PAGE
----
Extremely accurate measurements of atom states for quantum computation – ScienceDaily



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A new method allows the quantum state of atomic qubits – the basic unit of information in quantum computers – to be measured with an error twenty times smaller than previously possible without losing atoms. Precisely measuring qubit states, which are analogous to zero states or one of the bits of traditional computing, is a vital step in the development of quantum computers. An article describing the method by Penn State researchers appears on March 25, 2019 in the journal Physics of Nature.

"We are working to develop a quantum computer that uses a three-dimensional array of cesium atoms laser-cooled and trapped as qubits," said David Weiss, a professor of physics at Penn State and a leader in the research team. "Because of how quantum mechanics works, atomic qubits can exist in a two-state superposition, which means that they can be, in a sense, in both states simultaneously. The relative probability of the two results depends on the state of superimposition before the measurement. "The result of a quantum computation is required to perform a measurement on each atom.

To measure qubit states, the team first uses lasers to cool and trap about 160 atoms in a three-dimensional network with X, Y, and Z axes. Initially, lasers intercept all atoms identically regardless of their quantum state. The researchers then spin the polarization of one of the laser beams that creates the X-network, which spatially shifts atoms in a qubit state to the left and atoms in the other qubit state to the right. If an atom starts in a superposition of the two qubit states, it ends up in a superposition of having moved left and moving right. They then shift to an X network with a smaller lattice spacing, which holds the atoms in their new overlapping of displaced positions. When the light is then scattered from each atom to see where it is, each atom is found shifted to the left or shifted to the right, with a probability that depends on its initial state. The measurement of the position of each atom is equivalent to a measure of the initial state of the qubit of each atom.

"Mapping the internal states into space locations is a big step in making that measurement ideal," Weiss said. "Another advantage of our approach is that the measurements do not cause the loss of any of the atoms we are measuring, which is a limiting factor in many previous methods."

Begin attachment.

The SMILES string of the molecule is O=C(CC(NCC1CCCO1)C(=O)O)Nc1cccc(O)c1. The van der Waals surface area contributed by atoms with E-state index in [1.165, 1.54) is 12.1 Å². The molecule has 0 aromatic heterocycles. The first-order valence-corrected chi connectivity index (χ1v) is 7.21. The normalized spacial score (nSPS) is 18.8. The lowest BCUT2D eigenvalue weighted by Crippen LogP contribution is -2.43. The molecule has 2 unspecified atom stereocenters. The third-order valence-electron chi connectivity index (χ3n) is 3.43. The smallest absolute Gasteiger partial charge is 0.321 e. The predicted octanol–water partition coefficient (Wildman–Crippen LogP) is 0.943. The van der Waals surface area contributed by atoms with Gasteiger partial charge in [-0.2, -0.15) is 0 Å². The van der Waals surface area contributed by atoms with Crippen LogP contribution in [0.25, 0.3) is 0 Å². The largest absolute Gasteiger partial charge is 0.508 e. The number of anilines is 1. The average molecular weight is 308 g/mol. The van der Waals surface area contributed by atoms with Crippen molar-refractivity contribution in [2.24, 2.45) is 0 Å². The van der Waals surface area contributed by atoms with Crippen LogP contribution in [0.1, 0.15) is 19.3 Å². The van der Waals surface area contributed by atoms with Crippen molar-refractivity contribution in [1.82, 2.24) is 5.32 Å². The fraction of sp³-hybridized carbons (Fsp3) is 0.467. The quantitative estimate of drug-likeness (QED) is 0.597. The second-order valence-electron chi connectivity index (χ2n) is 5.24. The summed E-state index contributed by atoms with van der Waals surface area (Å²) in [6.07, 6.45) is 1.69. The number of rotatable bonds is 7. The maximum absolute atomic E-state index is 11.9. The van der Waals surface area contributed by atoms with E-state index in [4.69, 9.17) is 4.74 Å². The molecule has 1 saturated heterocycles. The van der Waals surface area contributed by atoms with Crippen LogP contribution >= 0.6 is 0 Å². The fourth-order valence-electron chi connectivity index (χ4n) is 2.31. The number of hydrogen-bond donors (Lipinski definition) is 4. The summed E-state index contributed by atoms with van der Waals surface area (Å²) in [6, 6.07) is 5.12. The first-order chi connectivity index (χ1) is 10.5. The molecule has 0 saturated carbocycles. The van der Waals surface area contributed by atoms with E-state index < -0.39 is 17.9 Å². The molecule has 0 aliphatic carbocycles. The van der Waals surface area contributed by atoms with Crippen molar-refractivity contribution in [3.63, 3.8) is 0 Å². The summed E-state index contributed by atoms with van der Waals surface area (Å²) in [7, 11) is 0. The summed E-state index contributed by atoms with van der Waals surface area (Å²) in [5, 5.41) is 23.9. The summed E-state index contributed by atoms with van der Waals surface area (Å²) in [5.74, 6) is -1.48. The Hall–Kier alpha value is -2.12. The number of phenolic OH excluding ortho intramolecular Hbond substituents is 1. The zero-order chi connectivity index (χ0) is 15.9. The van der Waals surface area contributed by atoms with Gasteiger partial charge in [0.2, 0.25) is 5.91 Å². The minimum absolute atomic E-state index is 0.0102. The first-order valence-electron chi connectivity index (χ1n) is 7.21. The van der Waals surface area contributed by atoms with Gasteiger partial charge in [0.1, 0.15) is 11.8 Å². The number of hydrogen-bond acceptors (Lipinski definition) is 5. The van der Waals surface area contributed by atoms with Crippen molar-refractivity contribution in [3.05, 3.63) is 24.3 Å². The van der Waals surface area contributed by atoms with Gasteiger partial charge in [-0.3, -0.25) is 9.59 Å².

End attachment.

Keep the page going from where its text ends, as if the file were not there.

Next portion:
The team determined the accuracy of their new method by carrying their networks with atoms in one or another qubit state and performing the measurement. They were able to accurately measure atom states with a fidelity of 0.9994, meaning that there were only six errors in 10,000 measurements, a 20-fold improvement over previous methods. In addition, the error rate was not affected by the number of qubits the team measured in each experiment, and since there were no atom losses, the atoms could be reused on a quantum computer to perform the next calculation.

"Our method is similar to the Stern-Gerlach experiment of 1922 – an experience that is an integral part of the history of quantum physics," said Weiss. "In the experiment, a bundle of silver atoms was passed through a magnetic field gradient with its north poles aligned perpendicular to the gradient. When Stern and Gerlach saw half of the deflected atoms up and down, he confirmed the idea of ​​quantum superposition. of the aspects that define quantum mechanics. In our experiment, we also mapped the inner quantum states of atoms into positions, but we can do so on an atom-by-atom basis. Of course, we do not need to test this aspect of quantum mechanics, we can use it . "

In addition to Weiss, the Penn State research team includes Tsung-Yao Wu, Aishwarya Kumar and Felipe Giraldo. The research was supported by the US National Science Foundation.

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